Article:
Adolph Rupp

College coach infobox
Name = Adolph Frederick Rupp

Caption = Adolph Rupp
DateOfBirth = birth date|1901|09|02
Birthplace = flagicon|United States Halstead, Kansas
DateOfDeath = death date and age|1977|12|10|1901|9|2
Deathplace = flagicon|United States Lexington, Kentucky
Sport = Basketball
College = University of Kentucky
Title = Head coach
OverallRecord = 876-190, 3rd most wins all-time;
82.2% winning percentage, 2nd all-time
Awards = National Coach of the Year
Basketball Hall of Fame (1969)
Championships = NCAA Championship
(1948, 1949, 1951, 1958)
Player = Player
Years = 1919-1923
Team = Kansas
Position =
Coach = Head Coach
CoachYears = 1930-1972
CoachTeams = Kentucky
CBBallHOF = 2007

Adolph Frederick Rupp (September 2, 1901 – December 10, 1977) was one of the most successful coaches in the history of American college basketball. Rupp ranks third (behind Bobby Knight and Dean Smith), in total victories by a men's NCAA Division I college coach, winning 876 games in 41 years of coaching. He set a remarkable standard of excellence at Kentucky that exists to this day. Rupp is also second among all coaches in all-time winning percentage (.822), trailing only Clair Bee. Adolph F. Rupp was enshrined in the Naismith Basketball Hall of Fame on April 13, 1969.

Early life

Rupp was born outside Halstead, Kansas to Mennonite German immigrants, the fourth of six children. He grew up on a convert|173|acre|km2|sing=on farm which his father (Heinrich) homesteaded. After his father's death in 1910, Rupp's oldest brother Otto took over farming responsibilities. As a youngster, Rupp worked on the farm and attended a school in a one-room school house in the country. He first became interested in the sport of basketball at the age of six years old when Halstead won the first of two consecutive Kansas state high school titles. According to interviews, he and his brothers stuffed rags into a gunnysack which his mother sewed up to use as a basketball on the family farm. Later, after growing to a sturdy 6-foot-2, Rupp was a star on his Halstead high school team, averaging over 19 points a game in both his junior and senior years. Rupp also served as team captain and unofficial coach.

After high school, Rupp attended the University of Kansas from 1919-1923. He worked part-time at the student Jayhawk Cafe to help pay his college expenses. He was a reserve on the basketball team under legendary coach Dr. Forrest "Phog" Allen from 1919 to 1923. Assisting Allen during that time was his former coach and inventor of the game of basketball, James Naismith, who Rupp also got to know well during his time in Lawrence.

In Rupp's junior and senior college seasons (1921-22 and 1922-23), Kansas (KU) had outstanding basketball squads. Later, both of these standout Kansas (KU) teams would be awarded the Helms National Championship, recognizing the Jayhawks as the top team in the nation during those seasons.

University of Kentucky

Rupp coached the University of Kentucky men's basketball team from 1930 to 1972. At Kentucky, he earned the titles "Baron of the Bluegrass" and "The Man in the Brown Suit" (Rupp always wore a brown suit to games). Rupp was a master of motivation and strategy, often using local talent to build his teams. In fact, throughout his career, more than 80% of Rupp's players came from the state of Kentucky. He promoted a sticky man-to-man defense, a fluid set offense, perfect individual fundamentals, and a relentless fast break that battered opponents into defeat. Rupp demanded 100% effort from his players at all times, pushing them to great levels of success.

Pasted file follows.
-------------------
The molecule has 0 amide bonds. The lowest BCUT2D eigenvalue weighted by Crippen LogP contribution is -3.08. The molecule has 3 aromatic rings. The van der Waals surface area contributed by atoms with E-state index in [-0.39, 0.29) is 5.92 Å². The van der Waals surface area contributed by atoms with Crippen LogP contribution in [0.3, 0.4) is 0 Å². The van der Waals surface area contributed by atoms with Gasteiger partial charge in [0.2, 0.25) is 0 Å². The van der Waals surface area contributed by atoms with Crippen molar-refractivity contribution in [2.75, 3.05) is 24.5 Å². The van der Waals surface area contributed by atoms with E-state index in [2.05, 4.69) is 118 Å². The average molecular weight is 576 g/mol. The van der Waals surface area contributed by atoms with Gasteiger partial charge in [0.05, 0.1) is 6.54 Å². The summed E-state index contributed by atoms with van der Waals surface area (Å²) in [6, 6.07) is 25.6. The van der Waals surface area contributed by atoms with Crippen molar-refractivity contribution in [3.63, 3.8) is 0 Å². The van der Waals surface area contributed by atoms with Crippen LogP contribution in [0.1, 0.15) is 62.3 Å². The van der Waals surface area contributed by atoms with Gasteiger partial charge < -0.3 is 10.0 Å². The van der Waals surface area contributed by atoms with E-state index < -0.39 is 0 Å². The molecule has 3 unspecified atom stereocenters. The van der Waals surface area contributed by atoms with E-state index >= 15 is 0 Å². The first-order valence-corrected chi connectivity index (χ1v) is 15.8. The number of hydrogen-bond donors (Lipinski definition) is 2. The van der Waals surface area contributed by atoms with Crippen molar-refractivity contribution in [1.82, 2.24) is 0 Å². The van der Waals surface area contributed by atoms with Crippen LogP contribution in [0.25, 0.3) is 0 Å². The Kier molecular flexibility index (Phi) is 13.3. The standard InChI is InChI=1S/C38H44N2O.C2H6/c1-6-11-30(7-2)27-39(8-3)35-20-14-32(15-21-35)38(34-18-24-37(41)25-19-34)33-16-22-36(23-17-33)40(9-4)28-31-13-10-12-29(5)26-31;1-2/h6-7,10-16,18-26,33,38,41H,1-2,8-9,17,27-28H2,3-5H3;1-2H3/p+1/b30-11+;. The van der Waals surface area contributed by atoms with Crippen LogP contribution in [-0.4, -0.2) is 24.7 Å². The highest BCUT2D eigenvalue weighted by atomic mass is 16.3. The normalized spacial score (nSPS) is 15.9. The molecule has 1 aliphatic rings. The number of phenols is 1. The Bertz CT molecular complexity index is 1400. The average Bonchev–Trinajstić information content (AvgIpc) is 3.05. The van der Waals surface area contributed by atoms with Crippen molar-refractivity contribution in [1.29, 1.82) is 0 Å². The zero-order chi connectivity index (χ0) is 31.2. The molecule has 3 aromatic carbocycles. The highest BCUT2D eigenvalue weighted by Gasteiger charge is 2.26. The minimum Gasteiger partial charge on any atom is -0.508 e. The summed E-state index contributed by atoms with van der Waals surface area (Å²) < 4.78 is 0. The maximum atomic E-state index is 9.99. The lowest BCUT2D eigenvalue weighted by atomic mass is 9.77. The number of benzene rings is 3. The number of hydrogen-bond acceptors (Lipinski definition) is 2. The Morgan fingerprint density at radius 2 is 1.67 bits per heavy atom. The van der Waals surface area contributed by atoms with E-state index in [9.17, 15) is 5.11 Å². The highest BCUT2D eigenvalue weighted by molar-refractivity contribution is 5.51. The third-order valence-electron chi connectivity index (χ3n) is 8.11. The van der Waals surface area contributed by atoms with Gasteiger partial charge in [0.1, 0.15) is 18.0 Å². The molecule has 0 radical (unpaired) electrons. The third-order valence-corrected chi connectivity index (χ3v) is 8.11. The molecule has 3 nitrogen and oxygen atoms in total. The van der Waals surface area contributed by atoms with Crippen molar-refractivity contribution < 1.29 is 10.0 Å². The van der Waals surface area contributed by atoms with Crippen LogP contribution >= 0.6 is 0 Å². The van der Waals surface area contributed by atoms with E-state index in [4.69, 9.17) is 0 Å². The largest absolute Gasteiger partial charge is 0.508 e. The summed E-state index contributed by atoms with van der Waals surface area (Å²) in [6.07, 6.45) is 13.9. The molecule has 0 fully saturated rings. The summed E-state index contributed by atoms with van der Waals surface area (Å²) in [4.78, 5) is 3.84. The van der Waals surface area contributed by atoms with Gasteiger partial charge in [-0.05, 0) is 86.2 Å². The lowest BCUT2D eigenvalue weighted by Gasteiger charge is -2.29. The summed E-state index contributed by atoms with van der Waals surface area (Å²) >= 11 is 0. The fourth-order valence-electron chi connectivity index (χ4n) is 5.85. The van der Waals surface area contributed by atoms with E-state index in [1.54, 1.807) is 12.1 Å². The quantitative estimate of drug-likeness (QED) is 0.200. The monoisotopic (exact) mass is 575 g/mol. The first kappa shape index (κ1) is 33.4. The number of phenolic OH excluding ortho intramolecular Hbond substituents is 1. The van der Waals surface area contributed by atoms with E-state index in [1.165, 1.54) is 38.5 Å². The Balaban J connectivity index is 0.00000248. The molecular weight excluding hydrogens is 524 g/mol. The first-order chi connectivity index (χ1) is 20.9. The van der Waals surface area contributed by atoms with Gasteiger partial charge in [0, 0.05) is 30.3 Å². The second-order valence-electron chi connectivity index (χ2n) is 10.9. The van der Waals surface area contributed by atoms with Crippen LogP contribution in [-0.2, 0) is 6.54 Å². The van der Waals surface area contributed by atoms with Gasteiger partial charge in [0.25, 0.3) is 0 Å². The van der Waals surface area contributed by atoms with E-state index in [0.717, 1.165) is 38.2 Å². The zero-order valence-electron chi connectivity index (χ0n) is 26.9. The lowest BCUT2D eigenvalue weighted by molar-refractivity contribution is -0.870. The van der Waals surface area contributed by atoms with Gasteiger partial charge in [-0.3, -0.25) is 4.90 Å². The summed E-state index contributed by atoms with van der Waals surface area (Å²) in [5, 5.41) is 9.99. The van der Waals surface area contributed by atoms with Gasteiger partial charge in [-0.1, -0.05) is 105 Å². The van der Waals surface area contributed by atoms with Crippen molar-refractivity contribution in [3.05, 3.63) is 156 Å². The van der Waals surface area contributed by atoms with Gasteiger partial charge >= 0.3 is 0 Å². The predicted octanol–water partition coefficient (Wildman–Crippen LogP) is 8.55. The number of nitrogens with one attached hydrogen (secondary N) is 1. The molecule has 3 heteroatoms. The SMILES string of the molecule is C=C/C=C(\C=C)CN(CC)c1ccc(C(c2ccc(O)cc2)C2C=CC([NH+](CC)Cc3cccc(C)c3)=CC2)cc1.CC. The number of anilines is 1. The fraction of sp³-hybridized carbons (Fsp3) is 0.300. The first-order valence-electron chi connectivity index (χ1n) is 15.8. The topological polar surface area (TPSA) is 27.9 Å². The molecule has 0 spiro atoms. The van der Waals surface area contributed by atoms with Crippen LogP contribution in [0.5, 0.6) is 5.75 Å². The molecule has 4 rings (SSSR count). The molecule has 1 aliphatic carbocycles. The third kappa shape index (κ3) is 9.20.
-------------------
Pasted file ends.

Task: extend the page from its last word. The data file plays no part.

His Wildcat teams won 4 NCAA championships (1948, 1949, 1951, 1958), one NIT title in 1946 (when the NIT was a tournament equal in prestige to the NCAA tournament), appeared in 20 NCAA tournaments, had 6 NCAA Final Four appearances, won 5 Sugar Bowl tournament championships, captured 27 Southeastern Conference regular season titles, and won 13 Southeastern Conference tournaments. Rupp's Kentucky teams also finished ranked #1 on 6 occasions in the final Associated Press college basketball poll and 4 times in the United Press International (Coaches) poll. In addition, Rupp's legendary 1966 Kentucky squad (nicknamed "Rupp's Runts") finished second in the NCAA tournament, and his powerful 1947 Wildcats finished second in the NIT. Further, his 1933 and 1954 Kentucky squads were awarded the Helms National Championship.

Rupp was forced into retirement in March of 1972 after reaching the age of 70, which at the time was the mandatory retirement age for all University of Kentucky employees. He was a 4-time National Coach-of-the-Year award winner.

*The team did not play in the 1952-53 season because of involvement in a point shaving scandal.cite web
title=Explosion: 1951 Scandals Threaten College Hoops


Rupp died at age 76 in Lexington, Kentucky on December 10, 1977, on a night that Kentucky defeated his alma mater, Kansas, at Allen Fieldhouse in Lawrence, Kansas. Coincidentally, the game that night was promoted as "Adolph Rupp Night," in honor of Rupp. He is buried at the Lexington Cemetery in Lexington, Kentucky.


External links

* [ Basketball Hall of Fame]
* [ History and Discussion of Rupp's racial views]
* [ Adolph Rupp's UK Coaching Record by season]
* [ NCAA coaching stats]

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